High Heels: An Indication of Power, or a Fig Leaf of Patriarchy?
The high heel is a beautifully crafted design; a sculpture selectively curved so as to accentuate a woman’s physique.
The evolved man has learned to be attracted to women with prominent reproductive features that are indicative of good health and fertility. Men can thus become aroused simply by a woman’s sensual shape. However, it is far more about desire than consummation; the man is so fascinated by the mere thought of what is underneath the woman’s garments, that skin exposure itself is unnecessary. A study conducted by Morris confirmed this idea as he showed groups of men video images of twenty-four female models wearing both high heels and flat shoes. Each model was judged to be more attractive in high heels when compared to the flat shoes. Furthermore, the high heels proved enough to reduce the impact of such factors as higher BMI (Body Mass Index).
For females, the high heel may stand for power and confidence as the added inches pedestalise the woman, yet with this come connotations of sexual availability opposed to romantic capability. It may be argued that high heels are a display of our patriarchal society; a fig leaf of female empowerment disguising sordid male desires. Many women, who prefer functionality over fashion, contest that this design only makes it harder for a woman to escape men. This fact is true, both literally and figuratively, as a woman in high heels is often more dependent on a man for support whilst walking and driving, yet it may even become relevant in terms of emotion, should those red bottoms be a conveniently timed post-argument gift.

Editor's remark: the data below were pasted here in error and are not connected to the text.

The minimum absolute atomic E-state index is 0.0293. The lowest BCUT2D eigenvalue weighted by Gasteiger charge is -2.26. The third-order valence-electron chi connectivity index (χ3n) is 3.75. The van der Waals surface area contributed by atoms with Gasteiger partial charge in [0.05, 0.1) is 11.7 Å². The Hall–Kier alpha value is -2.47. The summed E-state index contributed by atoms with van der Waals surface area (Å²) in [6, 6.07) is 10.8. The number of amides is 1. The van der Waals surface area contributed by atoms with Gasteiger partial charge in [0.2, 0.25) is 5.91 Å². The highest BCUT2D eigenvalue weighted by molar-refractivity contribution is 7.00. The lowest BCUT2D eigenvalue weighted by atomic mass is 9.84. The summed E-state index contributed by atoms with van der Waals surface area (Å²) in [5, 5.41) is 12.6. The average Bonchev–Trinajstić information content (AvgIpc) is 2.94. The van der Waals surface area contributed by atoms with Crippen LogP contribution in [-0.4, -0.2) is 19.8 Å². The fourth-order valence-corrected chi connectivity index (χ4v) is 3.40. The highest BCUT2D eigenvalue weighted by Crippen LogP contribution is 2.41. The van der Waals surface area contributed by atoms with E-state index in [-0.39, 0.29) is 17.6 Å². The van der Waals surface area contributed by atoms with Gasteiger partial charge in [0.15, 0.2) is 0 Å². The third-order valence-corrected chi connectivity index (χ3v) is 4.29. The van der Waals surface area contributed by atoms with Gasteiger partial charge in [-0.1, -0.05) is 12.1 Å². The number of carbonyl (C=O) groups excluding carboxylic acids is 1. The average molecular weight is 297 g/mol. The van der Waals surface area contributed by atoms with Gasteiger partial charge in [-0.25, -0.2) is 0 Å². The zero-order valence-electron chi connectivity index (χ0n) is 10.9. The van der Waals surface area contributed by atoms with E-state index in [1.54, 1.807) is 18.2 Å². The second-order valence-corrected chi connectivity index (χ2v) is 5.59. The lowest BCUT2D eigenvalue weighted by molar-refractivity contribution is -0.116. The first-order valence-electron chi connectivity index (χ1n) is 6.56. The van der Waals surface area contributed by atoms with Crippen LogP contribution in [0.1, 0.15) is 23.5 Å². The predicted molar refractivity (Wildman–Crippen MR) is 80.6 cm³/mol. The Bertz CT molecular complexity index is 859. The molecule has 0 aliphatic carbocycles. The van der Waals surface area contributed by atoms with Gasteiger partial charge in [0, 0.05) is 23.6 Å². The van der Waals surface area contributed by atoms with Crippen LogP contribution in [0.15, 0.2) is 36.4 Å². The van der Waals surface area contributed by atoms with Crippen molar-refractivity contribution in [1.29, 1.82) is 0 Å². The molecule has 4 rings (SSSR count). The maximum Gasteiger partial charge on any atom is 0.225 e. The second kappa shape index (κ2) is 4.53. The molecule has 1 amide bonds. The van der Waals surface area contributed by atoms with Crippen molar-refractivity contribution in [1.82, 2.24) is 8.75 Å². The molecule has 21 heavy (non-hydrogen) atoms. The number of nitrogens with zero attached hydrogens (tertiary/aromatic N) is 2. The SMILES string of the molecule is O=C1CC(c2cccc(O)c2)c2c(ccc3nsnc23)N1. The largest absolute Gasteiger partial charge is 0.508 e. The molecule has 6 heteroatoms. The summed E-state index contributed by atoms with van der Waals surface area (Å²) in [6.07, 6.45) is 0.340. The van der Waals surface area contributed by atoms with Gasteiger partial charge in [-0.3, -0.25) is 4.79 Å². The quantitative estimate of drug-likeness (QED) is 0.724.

Throughout history, and across cultures, sexual conditioning has often been foot related. For example, wealthy Japanese families broke and bangled their daughters’ feet in efforts to reduce their size, as small feet were believed to be more attractive to males as well as acting as a sign of wealth. The male preference for small feet is, however, questionable; Daniel Fessler, a UCLA anthropologist, has observed that it would be more reasonable for men to have evolved a preference for women with larger feet, as the increased surface area would make the female less prone to accident during pregnancy.
Christian Louboutin is one of the largest names in the shoe industry. While growing up in France, he was quickly engulfed by the charm of the nation’s capital, Paris. At sixteen years old, he began to work for Folies Berger, learning how to sew sequins onto costumes, before gaining his cobbling skills from the well-known shoe designer, Charles Jourdan.
Louboutin has received numerous criticisms for creating his notorious super high heels, to which he has responded: “Sometimes I feel offended when people are telling me that I'm obliging women to be perched on super high heels, it is crazy and it is out of nature." He may be correct, yet he may in turn be capitalizing on a fault in our patriarchal society. On the surface he is an artist and a visionary who has constructed a monumental sculpture able to increase a woman’s beauty, however, is this a true beauty, or a beauty seen through the glazed glass window of patriarchy?